Earlier this year, welterweight great Georges St-Pierre announced his intention to return to action after a lengthy hiatus from the sport of mixed martial arts. When it was announced that the UFC was planning to host UFC 206 in Toronto – the biggest city in St-Pierre’s home country of Canada – the stars seemed to be aligning for his long-awaited UFC return.
Unfortunately, the former welterweight champion’s UFC comeback has been completely derailed, as he is not only not fighting at UFC 206 in Toronto, but has been driven from the UFC altogether.
Shortly after this massive announcement, St-Pierre touched on the failed negotiations that halted his rumored return in Toronto.
Though the ever-courteous Canadian was careful not to be too accusatory, he did say that these failed negotiations were the fault of the UFC’s new owners, who took the company reigns from Lorenzo and Frank Fertitta this summer.
“I truly believe that what we asked was totally reasonable,” St-Pierre said of his demands. “For me, it’s totally illogical that this fight didn’t happen in Toronto. We would have both been winners, we would have been winners on both sides, and now instead of that, we’re all losers, especially the fans. We’re all losers.”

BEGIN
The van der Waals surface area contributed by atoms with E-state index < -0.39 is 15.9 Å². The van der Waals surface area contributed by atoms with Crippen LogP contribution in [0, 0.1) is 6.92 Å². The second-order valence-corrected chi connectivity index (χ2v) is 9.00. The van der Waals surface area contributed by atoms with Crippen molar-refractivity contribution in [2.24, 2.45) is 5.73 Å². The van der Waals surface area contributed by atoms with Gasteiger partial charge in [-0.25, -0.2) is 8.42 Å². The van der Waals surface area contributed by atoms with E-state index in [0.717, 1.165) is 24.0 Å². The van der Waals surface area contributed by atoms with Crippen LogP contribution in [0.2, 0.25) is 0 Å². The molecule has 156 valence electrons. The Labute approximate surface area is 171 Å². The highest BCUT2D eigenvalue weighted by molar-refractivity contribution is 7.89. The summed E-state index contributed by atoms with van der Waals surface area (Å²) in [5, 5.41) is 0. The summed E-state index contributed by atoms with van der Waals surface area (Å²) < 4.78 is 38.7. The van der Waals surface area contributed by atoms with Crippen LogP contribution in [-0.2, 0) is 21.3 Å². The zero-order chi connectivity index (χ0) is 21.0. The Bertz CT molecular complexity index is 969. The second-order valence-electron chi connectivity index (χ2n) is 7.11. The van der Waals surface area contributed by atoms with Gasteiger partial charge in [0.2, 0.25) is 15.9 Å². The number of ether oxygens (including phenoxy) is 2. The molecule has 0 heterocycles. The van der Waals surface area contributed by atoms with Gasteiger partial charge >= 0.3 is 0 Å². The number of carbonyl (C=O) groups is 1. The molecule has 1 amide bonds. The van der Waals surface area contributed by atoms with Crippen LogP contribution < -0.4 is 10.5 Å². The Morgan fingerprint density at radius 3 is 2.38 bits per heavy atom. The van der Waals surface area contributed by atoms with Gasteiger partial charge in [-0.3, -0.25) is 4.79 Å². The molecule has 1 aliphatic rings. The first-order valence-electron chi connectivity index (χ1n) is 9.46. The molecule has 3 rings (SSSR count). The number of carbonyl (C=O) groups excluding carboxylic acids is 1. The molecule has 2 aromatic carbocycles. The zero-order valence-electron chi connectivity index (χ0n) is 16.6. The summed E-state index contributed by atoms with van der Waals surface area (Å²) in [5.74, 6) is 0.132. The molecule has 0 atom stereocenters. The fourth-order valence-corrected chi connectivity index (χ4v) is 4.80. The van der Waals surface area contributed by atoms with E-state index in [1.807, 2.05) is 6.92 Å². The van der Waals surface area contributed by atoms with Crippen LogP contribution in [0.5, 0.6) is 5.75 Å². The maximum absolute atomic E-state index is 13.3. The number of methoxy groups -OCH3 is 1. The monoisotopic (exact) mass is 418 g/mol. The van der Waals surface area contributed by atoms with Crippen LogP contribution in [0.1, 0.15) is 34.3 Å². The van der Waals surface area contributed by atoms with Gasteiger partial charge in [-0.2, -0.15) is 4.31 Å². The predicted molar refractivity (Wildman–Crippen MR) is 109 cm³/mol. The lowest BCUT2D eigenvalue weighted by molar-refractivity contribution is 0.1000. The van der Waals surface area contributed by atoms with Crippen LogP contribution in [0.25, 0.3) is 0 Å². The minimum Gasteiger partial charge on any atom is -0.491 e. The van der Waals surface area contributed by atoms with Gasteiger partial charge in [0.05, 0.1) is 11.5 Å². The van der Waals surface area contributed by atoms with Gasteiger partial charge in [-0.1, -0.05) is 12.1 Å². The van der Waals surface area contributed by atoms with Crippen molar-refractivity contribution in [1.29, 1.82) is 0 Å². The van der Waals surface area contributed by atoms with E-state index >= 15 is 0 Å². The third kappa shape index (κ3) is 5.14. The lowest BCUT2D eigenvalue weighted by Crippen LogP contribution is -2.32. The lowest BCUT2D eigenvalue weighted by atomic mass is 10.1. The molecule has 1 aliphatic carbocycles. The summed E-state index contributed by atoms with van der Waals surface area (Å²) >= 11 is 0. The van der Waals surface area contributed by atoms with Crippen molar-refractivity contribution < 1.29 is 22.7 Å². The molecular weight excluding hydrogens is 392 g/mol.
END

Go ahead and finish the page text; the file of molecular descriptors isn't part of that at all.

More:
“I believe if Lorenzo was still there, it would maybe be different,” he continued. “We were making a lot of progress when we were talking to Lorenzo, but when the new owners came, all the offers were off the table. It was a big step back and it was insulting.”
“It was more of a cooperative with Lorenzo. When we talked to the new owners, it was a totally different story. Everything was off the table.”
The reluctance of the UFC’s new owners to meet St-Pierre’s asks was based partially on his lengthy layoff. Apparently, they were worried that it would be quite expensive to reintroduce him to the fans.
To St-Pierre, this is a laughable idea.
“I found it a little bit funny, to tell you the truth,” he told Ariel Helwani on the show. “I’m pretty confident, Ariel, that if I had gone and fought in Toronto, I would have sold out the Toronto stadium in a few minutes. I’m that confident. I’m sure the fans have not forgot about me, I’m sure it would have been a great success. I’m very disappointed in what happened.”
That last word – “disappointment” – seems to be the keyword for St-Pierre in the wake of these failed negotiations.
“I felt a bit like a yo-yo,” he said. “It took a lot of energy. That’s why I hired my lawyer, to free myself.
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